It was not until relatively late in his life that the first scholarly monograph on Jacob Lawrence appeared, yet in the last 15 years significant attention has been paid to this giant figure in African American art history. The two-volume set under review is the result of over five years' effort to document Lawrence's entire artistic output, directed by Nesbett and DuBois and with the participation of the artist. It is indeed unfortunate that Lawrence's death occurred before he could see publication. The first volume, Over the Line, consists primarily of a series of scholarly essays, proposing chronological stages in the artist's evolution and providing an overview of Lawrence's life and artistic development, with special focus on the social, racial, and economic conditions expressed in his art. Accompanying the text are 150 color illustrations, an extensive bibliography, an outline biography, and more. The second volume is a true catalogue raisonn consisting of almost 1000 works, mostly in color, arranged by media and date. Unfortunately, some of the reproductions are too small to allow for full appreciation. Truly a prodigious research effort, "The Complete Jacob Lawrence" honors a great artist and gives testimony to his contribution to modern American art. Highly recommended for any library with an interest in the arts.DEugene C. Burt, Seattle (c) Copyright 2010. Library Journals LLC, a wholly owned subsidiary of Media Source, Inc. No redistribution permitted.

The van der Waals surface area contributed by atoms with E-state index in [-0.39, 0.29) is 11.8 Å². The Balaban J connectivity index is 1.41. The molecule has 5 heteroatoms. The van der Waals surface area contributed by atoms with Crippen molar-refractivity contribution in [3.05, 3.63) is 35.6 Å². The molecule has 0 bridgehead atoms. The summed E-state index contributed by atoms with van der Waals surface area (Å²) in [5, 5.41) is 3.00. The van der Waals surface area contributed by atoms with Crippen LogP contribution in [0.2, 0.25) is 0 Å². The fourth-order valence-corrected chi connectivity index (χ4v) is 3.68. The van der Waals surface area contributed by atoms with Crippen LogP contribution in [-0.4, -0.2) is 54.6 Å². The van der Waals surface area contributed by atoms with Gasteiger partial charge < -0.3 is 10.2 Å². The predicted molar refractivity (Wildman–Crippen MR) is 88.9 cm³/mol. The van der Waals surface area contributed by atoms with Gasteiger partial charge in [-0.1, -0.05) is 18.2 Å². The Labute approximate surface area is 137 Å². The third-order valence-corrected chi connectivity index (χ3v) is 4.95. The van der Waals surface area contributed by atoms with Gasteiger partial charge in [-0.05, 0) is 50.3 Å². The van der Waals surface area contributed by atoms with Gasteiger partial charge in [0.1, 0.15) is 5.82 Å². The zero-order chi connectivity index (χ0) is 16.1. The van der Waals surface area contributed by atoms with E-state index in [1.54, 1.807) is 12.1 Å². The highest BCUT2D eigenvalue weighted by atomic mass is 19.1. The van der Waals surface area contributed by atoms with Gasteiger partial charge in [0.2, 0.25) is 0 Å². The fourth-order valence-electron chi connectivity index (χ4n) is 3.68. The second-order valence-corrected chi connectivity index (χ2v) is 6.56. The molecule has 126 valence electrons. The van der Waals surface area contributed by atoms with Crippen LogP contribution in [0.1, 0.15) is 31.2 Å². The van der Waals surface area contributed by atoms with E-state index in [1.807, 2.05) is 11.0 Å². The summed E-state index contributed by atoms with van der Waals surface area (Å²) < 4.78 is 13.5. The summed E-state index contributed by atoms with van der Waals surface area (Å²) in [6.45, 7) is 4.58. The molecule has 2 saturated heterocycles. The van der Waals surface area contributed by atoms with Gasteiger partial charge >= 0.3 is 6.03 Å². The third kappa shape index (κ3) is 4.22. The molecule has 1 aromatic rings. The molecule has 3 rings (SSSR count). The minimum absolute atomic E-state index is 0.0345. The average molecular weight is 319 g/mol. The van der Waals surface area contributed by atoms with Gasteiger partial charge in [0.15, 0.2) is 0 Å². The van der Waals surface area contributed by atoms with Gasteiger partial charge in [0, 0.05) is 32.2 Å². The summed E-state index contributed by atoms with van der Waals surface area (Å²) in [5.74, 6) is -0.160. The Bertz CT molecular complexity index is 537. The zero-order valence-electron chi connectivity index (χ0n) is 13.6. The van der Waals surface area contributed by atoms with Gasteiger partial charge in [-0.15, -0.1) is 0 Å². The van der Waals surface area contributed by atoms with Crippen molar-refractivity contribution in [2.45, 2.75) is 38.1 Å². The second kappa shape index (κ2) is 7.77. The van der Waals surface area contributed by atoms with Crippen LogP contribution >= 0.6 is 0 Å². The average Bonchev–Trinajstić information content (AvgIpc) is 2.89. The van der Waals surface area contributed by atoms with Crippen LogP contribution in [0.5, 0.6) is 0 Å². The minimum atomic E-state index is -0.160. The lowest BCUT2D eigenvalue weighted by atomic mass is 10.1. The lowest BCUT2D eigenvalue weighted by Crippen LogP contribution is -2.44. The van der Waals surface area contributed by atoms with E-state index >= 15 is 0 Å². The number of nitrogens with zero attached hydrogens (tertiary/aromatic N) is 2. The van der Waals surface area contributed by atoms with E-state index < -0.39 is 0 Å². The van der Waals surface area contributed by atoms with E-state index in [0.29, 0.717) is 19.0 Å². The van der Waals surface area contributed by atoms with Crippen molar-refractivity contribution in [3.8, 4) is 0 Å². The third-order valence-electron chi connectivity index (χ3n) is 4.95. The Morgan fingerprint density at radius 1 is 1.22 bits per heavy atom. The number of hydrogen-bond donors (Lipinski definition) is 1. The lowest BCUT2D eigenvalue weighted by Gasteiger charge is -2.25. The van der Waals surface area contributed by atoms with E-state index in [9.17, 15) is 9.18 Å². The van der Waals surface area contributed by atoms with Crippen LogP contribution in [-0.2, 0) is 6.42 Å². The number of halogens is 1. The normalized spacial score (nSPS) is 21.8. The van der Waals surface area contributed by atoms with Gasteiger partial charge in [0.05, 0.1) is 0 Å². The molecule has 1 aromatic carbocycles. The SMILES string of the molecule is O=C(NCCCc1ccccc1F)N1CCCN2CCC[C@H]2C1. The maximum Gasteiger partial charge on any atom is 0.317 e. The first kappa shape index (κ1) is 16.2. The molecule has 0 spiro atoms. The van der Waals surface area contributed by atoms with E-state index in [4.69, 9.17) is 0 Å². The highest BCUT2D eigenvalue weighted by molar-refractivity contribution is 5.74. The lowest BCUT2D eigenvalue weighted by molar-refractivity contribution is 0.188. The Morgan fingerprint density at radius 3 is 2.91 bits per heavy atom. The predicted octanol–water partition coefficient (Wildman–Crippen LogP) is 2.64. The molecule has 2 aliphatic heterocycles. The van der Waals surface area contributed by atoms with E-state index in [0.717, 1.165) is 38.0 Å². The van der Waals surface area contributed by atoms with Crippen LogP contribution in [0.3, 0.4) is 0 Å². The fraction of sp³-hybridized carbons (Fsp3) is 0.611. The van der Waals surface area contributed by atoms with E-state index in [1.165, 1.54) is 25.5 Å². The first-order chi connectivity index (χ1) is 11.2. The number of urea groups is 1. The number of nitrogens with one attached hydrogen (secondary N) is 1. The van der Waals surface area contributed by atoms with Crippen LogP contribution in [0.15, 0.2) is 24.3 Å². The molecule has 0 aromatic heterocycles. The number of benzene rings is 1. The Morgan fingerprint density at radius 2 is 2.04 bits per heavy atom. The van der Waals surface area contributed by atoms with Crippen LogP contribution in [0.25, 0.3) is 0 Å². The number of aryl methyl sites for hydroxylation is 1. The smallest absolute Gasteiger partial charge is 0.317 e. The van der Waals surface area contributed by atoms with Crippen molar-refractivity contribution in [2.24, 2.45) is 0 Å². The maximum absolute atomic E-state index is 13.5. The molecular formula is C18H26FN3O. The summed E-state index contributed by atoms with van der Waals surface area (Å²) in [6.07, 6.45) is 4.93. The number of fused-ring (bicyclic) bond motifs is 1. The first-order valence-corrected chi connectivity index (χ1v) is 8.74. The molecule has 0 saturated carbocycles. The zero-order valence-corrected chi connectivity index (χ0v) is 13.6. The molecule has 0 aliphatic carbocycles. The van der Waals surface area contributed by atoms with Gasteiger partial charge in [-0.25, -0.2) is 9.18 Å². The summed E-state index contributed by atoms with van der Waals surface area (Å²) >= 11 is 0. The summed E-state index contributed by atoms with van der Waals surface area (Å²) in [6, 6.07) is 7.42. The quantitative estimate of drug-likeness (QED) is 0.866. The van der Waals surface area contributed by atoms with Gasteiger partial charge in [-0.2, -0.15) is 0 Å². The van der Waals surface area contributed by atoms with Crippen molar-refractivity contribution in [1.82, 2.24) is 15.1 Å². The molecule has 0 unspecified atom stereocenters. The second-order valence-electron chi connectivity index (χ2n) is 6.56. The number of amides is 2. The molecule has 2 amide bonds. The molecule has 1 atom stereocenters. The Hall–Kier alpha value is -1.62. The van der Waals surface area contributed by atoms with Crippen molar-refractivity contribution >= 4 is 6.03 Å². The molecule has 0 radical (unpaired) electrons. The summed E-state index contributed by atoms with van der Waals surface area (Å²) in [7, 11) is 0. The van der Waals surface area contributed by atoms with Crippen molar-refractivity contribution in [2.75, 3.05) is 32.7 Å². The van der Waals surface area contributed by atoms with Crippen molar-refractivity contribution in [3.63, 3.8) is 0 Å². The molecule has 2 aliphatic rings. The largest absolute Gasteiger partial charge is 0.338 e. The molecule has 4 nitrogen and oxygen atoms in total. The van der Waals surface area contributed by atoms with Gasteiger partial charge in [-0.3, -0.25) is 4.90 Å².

School Library Journal Review

Adult/High School-An excellent supplement to both art and African-American studies. Although taken from Peter Nesbett and Michelle DuBois's extensive, more expensive, two-volume work, The Complete Jacob Lawrence (University of Washington, 2000), Over the Line is an academic resource for more advanced students. Eight essays by prominent art historians examine Lawrence's life, techniques, style, reasons for his popularity, and the relationship of his art to events in African-American history. This quality text is interspersed with copious full-color reproductions. Many are full page; all of the plates are of high quality. This is the first time that many of Lawrence's works have been reproduced in color. The detailed index may be difficult to locate as it precedes nearly 50 pages of information on the current traveling exhibition of Lawrence's work.-Claudia Moore, W. T. Woodson High School, Fairfax, VA (c) Copyright 2010. Library Journals LLC, a wholly owned subsidiary of Media Source, Inc. No redistribution permitted.

Table of Contents

Peter T. NesbettPeter T. Nesbett and Michelle DuBoisPeter T. Nesbett and Michelle DuBoisLeslie King-HammondElizabeth Hutton TurnerLizzetta LeFalle-CollinsRichard J. PowellPatricia HillsLowery Stokes SimsPaul J. KarlstromElizabeth SteeleMichael R. Schilling and Narayan Khandekar and Joy Keeney and Herant P. Khanjian
Forewordp. 7
Acknowledgmentsp. 9
Introductionp. 11
Chronology: Life--Receptionp. 25
Inside-Outside, Uptown-Downtown: Jacob Lawrence and the Aesthetic Ethos of the Harlem Working-Class Communityp. 67
The Education of Jacob Lawrencep. 97
The Critical Context of Jacob Lawrence's Early Works, 1938-1952p. 121
Harmonizer of Chaos: Jacob Lawrence at Midcenturyp. 147
Jacob Lawrence's Paintings during the Protest Years of the 1960sp. 175
The Structure of Narrative: Form and Content in Jacob Lawrence's Builders Paintings, 1946-1998p. 201
Jacob Lawrence: Modernism, Race, and Communityp. 229
The Materials and Techniques of Jacob Lawrencep. 247
Appendix Identification of Binding Media and Pigments in the Paintings of Jacob Lawrencep. 266
Bibliographyp. 270
Indexp. 279
Notes on Contributorsp. 285
The Exhibitionp. 287